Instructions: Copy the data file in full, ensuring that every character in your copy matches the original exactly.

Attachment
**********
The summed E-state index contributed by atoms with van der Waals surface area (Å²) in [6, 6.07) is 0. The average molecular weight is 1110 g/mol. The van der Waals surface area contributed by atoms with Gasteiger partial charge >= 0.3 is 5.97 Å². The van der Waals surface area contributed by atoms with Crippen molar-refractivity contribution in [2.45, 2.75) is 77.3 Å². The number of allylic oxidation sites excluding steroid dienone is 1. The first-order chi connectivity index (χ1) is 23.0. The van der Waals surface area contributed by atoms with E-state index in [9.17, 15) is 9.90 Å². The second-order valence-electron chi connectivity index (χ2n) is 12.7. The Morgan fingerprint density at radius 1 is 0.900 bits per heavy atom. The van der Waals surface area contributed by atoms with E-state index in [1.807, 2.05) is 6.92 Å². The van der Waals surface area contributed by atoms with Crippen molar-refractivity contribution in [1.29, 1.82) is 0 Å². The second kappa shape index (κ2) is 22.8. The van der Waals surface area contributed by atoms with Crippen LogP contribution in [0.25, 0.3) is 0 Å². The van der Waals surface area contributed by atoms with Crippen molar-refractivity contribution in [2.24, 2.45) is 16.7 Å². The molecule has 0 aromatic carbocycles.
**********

The summed E-state index contributed by atoms with van der Waals surface area (Å²) in [6, 6.07) is 0. The average molecular weight is 1110 g/mol. The van der Waals surface area contributed by atoms with Gasteiger partial charge >= 0.3 is 5.97 Å². The van der Waals surface area contributed by atoms with Crippen molar-refractivity contribution in [2.45, 2.75) is 77.3 Å². The number of allylic oxidation sites excluding steroid dienone is 1. The first-order chi connectivity index (χ1) is 23.0. The van der Waals surface area contributed by atoms with E-state index in [9.17, 15) is 9.90 Å². The second-order valence-electron chi connectivity index (χ2n) is 12.7. The Morgan fingerprint density at radius 1 is 0.900 bits per heavy atom. The van der Waals surface area contributed by atoms with E-state index in [1.807, 2.05) is 6.92 Å². The van der Waals surface area contributed by atoms with Crippen molar-refractivity contribution in [1.29, 1.82) is 0 Å². The second kappa shape index (κ2) is 22.8. The van der Waals surface area contributed by atoms with Crippen LogP contribution in [0.25, 0.3) is 0 Å². The van der Waals surface area contributed by atoms with Crippen molar-refractivity contribution in [2.24, 2.45) is 16.7 Å². The molecule has 0 aromatic carbocycles.